Fiber to your Hometown: Broadband as the 4th Utility

Fiber to your Hometown: Broadband as the Fourth Utility.

VETRO FiberMap has participated as an exhibitor at the Broadband Communities Summit for the past five years. This year’s topics were heavily focused on open-access municipal fiber network projects, which drew a crowd of around 1,200 conference attendees.

One of the featured keynote speakers was Susan Crawford, author of the recently-published book, “Fiber: The Coming Tech Revolution – and Why America Might Miss It.” Crawford noted that state regulatory restrictions are relaxing, which has helped ignite over 800 municipal broadband and electrical cooperative fiber projects across the United States. In the following General Session, an entire panel was dedicated to discussing how industry disruption is facilitating rural and municipal access to funding and community fiber.

Municipalities and cooperatives now have more access to technology, equipment, and critical network information than ever before. These resources, combined with lower regulatory hurdles, have enabled the open-access model to gain momentum. While it may not be the right fit for every location, the open-access model allows the municipality to build and own the fiber network for purposes such as fire and life safety, economic development, resiliency, traffic management, autonomous vehicles, etc. In these cases, the municipality hires a private entity to operate the network, and then leases the network to ISPs to compete for business and residential internet service customers. There are also several new financial models available to municipalities for broadband projects, including federal programs, state broadband incentives, hybrid municipal bonding options, interested private capital, and even foundation grants.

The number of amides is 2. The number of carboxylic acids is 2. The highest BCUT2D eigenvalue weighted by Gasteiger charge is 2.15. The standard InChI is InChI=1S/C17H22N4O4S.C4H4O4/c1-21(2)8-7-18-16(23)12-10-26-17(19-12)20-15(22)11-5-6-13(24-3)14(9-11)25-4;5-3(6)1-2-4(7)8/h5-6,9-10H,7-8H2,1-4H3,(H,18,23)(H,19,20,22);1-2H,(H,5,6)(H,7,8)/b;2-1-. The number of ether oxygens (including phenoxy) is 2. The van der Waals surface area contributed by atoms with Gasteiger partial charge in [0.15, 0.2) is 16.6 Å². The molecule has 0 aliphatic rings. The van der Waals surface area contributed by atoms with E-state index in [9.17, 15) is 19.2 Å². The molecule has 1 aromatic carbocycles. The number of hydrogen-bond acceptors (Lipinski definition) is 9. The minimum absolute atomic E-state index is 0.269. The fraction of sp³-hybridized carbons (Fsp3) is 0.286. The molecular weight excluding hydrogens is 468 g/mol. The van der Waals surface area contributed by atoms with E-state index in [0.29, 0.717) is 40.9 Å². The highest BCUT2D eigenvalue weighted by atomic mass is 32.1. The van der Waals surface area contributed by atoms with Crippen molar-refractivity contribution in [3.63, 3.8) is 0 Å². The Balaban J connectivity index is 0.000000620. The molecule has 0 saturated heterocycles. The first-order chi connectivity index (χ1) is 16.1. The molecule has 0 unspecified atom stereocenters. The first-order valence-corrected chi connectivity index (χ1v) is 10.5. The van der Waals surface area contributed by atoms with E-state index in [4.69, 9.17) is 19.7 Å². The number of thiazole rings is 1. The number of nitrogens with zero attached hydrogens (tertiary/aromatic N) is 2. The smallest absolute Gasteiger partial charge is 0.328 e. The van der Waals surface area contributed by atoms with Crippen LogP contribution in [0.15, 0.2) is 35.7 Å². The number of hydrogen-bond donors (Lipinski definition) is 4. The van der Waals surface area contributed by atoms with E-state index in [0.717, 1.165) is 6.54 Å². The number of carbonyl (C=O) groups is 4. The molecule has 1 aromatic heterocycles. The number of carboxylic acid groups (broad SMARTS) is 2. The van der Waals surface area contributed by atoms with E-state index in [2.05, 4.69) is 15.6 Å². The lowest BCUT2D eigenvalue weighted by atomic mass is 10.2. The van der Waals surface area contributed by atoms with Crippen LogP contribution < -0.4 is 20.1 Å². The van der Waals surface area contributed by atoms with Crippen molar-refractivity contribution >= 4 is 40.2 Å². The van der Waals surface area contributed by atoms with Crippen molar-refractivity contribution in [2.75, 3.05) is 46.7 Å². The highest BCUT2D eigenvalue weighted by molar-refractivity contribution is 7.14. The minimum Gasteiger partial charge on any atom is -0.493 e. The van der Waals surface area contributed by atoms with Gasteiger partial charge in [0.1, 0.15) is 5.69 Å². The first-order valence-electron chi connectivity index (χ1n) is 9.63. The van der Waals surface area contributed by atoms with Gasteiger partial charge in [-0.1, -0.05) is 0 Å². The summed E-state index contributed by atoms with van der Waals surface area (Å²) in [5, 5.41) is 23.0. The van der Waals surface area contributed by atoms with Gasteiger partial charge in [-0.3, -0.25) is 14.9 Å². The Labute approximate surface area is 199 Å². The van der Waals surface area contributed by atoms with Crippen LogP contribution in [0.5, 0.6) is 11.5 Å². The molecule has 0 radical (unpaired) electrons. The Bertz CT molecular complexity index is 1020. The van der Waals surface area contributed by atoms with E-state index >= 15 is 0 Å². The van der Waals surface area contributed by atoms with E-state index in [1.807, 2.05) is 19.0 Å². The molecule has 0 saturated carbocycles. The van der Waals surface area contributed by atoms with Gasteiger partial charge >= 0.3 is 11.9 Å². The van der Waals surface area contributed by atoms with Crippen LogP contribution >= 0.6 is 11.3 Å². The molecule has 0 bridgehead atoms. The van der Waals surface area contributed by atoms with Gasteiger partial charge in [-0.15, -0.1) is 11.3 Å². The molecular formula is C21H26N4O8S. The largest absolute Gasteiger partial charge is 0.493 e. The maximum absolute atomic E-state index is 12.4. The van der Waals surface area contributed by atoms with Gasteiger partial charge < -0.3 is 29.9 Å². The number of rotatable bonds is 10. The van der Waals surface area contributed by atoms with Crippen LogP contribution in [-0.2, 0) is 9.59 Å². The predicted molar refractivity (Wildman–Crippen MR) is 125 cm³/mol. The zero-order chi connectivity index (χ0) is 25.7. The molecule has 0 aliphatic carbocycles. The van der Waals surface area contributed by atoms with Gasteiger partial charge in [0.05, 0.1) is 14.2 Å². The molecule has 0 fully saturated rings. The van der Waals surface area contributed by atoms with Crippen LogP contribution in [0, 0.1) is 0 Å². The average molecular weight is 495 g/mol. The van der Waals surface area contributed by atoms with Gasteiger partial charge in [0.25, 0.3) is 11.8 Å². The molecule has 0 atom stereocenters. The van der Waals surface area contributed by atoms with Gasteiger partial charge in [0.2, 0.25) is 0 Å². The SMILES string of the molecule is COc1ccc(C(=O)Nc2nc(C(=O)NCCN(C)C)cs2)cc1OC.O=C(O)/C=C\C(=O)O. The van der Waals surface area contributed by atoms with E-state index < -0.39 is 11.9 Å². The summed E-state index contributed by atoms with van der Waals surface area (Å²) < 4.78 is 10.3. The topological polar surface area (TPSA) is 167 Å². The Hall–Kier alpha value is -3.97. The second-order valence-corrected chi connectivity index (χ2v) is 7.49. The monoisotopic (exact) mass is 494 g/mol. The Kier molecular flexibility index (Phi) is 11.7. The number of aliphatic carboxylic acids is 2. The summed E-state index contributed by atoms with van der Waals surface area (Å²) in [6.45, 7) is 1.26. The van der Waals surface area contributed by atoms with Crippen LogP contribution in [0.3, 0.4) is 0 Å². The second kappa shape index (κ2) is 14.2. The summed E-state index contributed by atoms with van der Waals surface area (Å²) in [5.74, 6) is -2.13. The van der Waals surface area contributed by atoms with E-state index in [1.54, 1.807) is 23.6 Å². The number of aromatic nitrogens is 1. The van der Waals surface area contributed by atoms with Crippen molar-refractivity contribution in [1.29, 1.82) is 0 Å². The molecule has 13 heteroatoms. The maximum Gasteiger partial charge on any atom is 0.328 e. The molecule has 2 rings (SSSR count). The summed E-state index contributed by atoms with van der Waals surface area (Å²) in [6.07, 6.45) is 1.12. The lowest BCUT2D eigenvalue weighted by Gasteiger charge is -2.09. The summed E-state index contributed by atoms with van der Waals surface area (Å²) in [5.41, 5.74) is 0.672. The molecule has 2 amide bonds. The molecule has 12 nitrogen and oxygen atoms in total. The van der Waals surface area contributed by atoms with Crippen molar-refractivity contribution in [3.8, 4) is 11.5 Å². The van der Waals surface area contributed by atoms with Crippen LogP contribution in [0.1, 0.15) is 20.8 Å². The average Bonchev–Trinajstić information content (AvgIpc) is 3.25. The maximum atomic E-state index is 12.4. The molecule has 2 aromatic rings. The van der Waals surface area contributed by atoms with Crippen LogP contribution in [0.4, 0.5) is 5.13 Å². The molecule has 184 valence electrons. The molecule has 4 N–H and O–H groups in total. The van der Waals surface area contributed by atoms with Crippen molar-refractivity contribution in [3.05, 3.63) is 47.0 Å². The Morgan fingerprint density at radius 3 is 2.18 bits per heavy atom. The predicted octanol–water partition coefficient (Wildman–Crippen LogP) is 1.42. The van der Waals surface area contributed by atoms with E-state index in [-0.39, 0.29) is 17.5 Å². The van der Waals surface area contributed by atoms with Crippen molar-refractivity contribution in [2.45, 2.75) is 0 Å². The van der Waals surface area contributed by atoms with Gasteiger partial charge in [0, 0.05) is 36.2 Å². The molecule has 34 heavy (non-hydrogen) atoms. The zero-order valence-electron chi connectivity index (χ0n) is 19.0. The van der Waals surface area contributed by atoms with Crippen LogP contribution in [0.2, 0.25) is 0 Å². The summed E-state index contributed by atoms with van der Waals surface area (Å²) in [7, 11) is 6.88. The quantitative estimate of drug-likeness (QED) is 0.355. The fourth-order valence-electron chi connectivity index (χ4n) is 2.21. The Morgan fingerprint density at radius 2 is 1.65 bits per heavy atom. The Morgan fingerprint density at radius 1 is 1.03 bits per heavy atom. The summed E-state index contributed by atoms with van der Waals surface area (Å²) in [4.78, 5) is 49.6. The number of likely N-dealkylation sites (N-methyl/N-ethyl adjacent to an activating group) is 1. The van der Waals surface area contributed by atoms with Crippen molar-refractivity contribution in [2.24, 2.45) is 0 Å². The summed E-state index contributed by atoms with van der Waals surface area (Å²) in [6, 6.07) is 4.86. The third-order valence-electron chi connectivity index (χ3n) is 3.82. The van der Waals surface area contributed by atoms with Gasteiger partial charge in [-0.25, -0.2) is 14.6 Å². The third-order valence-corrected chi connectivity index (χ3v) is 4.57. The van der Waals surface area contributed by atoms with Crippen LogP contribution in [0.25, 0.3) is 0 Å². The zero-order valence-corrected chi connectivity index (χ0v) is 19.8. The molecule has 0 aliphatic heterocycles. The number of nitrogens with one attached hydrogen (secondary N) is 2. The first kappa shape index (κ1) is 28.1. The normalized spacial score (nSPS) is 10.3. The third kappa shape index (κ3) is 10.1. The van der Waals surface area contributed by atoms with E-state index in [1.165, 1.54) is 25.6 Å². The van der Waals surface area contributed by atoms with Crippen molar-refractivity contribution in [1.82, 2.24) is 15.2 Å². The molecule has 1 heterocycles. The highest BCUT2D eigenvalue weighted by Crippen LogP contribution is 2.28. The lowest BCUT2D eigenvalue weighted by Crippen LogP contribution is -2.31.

These models can only be successful if providers share fiber resources. A recurring analogy overheard at this year’s conference was, “why build a highway for every package delivery service?” Providers are better off sharing a single, extremely dense fiber network.

As expected, there were a few stories of municipal broadband projects that experienced tough financial beginnings. While this is a reality, the networks eventually proved to be a valuable asset to the municipality, and the investment was typically paid off by leasing excess capacity.

The key takeaway from this year’s BBC Summit? If we can better connect sparsely populated, rural areas, we can certainly do it in suburban and urban markets. In many places there’s a new broadband paradigm coming to town: local government stepping in to drive network infrastructure projects and create a foundation for competitive broadband access where incumbent providers have underdelivered or failed.

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